8

    …And then I turned around and looked at where I started. Shelves covered in loud, heavy, dangerous power tools that spend more time gathering dust and wasting space than they do anywhere else in my workshop. I may use the bandsaw (not pictured) from time-to-time but not regularly. I may use the power router occasionally (but really hardly ever). That table saw hasn’t been turned on in months.

    9

    Attachments:
    #142037
    Jim Allen
    Participant

    Thanks for posting and the tip on not splitting to the line.
    I think that your dovetails are coming along nicely. For some unknown reason the first ones I did were the best and it’s been over ten years ago. I’ve cut many since then.

    Jim from the mythical State of Jefferson – Oregon side

    #143247
    sodbuster
    Participant

    Gary Rogowski is one of the writers who has advocated warming up with a simple dovetail joint..

    • This reply was modified 3 years, 7 months ago by sodbuster.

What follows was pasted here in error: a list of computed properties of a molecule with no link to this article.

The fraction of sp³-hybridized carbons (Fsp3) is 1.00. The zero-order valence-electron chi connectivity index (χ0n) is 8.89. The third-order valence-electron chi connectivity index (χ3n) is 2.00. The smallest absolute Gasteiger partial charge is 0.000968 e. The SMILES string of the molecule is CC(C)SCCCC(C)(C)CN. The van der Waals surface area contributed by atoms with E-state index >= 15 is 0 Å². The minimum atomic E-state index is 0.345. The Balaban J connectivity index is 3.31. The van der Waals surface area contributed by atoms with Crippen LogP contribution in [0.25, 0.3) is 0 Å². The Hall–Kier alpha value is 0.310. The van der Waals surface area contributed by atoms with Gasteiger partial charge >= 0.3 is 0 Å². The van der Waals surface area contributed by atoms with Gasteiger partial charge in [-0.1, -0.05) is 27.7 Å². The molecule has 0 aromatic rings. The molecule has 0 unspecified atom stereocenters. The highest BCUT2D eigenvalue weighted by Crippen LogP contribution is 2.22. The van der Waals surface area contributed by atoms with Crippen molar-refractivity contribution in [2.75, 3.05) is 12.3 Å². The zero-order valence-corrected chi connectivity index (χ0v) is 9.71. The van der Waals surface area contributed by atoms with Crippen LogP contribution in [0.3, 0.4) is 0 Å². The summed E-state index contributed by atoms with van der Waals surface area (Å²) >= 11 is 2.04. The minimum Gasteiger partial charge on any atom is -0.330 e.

#143249
    sodbuster
    Participant

    I’m with you on the satisfaction of having a set of often-used tools ready to hand. My four go-to handplanes now sit on the tablesaw behind my workbench. Easy to guess what gets used more.

    #308478
    David B
    Participant

    OK, I think I have finally had a minor breakthrough on the dovetail front and I can attribute it to a few factors: 1) practice of course 2) THINKING about what issues I might be having and how to actually correct them. I mean really thinking about why things have been happening–(why did this joint seem too tight and then I pared it back and now it has a gap in it and it split?), 3) sharpness. Even though my tools have always been sharp, my recent diamond stone upgrade seemed to enable a new level of sharpness that I think provided an upgrade to my confidence…I’m very happy with my improved success with the shooting board (one picture shows end-grain to end-grain just so I could see how true they were) and my inside corners too.

    Some of the things I focused on/learned by paying more attention:
    1) cutting the dovetails–make sure to drop your hand/saw blade once the horizontal kerf is established. I found this made my cuts straighter and cleaner.